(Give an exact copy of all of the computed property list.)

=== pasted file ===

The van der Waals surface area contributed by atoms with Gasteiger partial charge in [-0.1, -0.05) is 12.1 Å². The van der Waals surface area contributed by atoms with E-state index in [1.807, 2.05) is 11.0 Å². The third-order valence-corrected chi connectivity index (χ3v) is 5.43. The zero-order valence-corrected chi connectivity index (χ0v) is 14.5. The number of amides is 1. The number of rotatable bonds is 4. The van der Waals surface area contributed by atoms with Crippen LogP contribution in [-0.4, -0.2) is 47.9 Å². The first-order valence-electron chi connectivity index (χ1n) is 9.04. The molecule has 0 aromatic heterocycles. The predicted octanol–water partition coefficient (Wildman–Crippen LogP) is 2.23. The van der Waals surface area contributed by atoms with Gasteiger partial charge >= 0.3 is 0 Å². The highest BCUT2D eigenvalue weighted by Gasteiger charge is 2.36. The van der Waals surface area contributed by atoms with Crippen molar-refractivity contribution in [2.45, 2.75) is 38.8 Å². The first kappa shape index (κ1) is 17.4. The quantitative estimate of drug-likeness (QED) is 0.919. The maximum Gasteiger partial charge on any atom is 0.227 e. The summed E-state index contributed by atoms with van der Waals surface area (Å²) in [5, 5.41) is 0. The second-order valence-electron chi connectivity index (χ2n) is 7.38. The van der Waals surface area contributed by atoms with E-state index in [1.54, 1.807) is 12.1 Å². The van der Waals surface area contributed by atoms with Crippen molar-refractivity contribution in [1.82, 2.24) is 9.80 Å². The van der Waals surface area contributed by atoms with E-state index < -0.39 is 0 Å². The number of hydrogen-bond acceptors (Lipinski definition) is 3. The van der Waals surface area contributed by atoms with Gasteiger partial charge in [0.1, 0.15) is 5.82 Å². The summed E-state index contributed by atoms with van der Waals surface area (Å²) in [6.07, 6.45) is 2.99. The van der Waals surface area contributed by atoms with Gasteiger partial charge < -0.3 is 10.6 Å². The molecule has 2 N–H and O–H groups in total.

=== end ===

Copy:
The van der Waals surface area contributed by atoms with Gasteiger partial charge in [-0.1, -0.05) is 12.1 Å². The van der Waals surface area contributed by atoms with E-state index in [1.807, 2.05) is 11.0 Å². The third-order valence-corrected chi connectivity index (χ3v) is 5.43. The zero-order valence-corrected chi connectivity index (χ0v) is 14.5. The number of amides is 1. The number of rotatable bonds is 4. The van der Waals surface area contributed by atoms with Crippen LogP contribution in [-0.4, -0.2) is 47.9 Å². The first-order valence-electron chi connectivity index (χ1n) is 9.04. The molecule has 0 aromatic heterocycles. The predicted octanol–water partition coefficient (Wildman–Crippen LogP) is 2.23. The van der Waals surface area contributed by atoms with Gasteiger partial charge >= 0.3 is 0 Å². The highest BCUT2D eigenvalue weighted by Gasteiger charge is 2.36. The van der Waals surface area contributed by atoms with Crippen molar-refractivity contribution in [2.45, 2.75) is 38.8 Å². The first kappa shape index (κ1) is 17.4. The quantitative estimate of drug-likeness (QED) is 0.919. The maximum Gasteiger partial charge on any atom is 0.227 e. The summed E-state index contributed by atoms with van der Waals surface area (Å²) in [5, 5.41) is 0. The second-order valence-electron chi connectivity index (χ2n) is 7.38. The van der Waals surface area contributed by atoms with E-state index in [1.54, 1.807) is 12.1 Å². The van der Waals surface area contributed by atoms with Crippen molar-refractivity contribution in [1.82, 2.24) is 9.80 Å². The van der Waals surface area contributed by atoms with E-state index < -0.39 is 0 Å². The number of hydrogen-bond acceptors (Lipinski definition) is 3. The van der Waals surface area contributed by atoms with Gasteiger partial charge in [0.1, 0.15) is 5.82 Å². The summed E-state index contributed by atoms with van der Waals surface area (Å²) in [6.07, 6.45) is 2.99. The van der Waals surface area contributed by atoms with Gasteiger partial charge < -0.3 is 10.6 Å². The molecule has 2 N–H and O–H groups in total.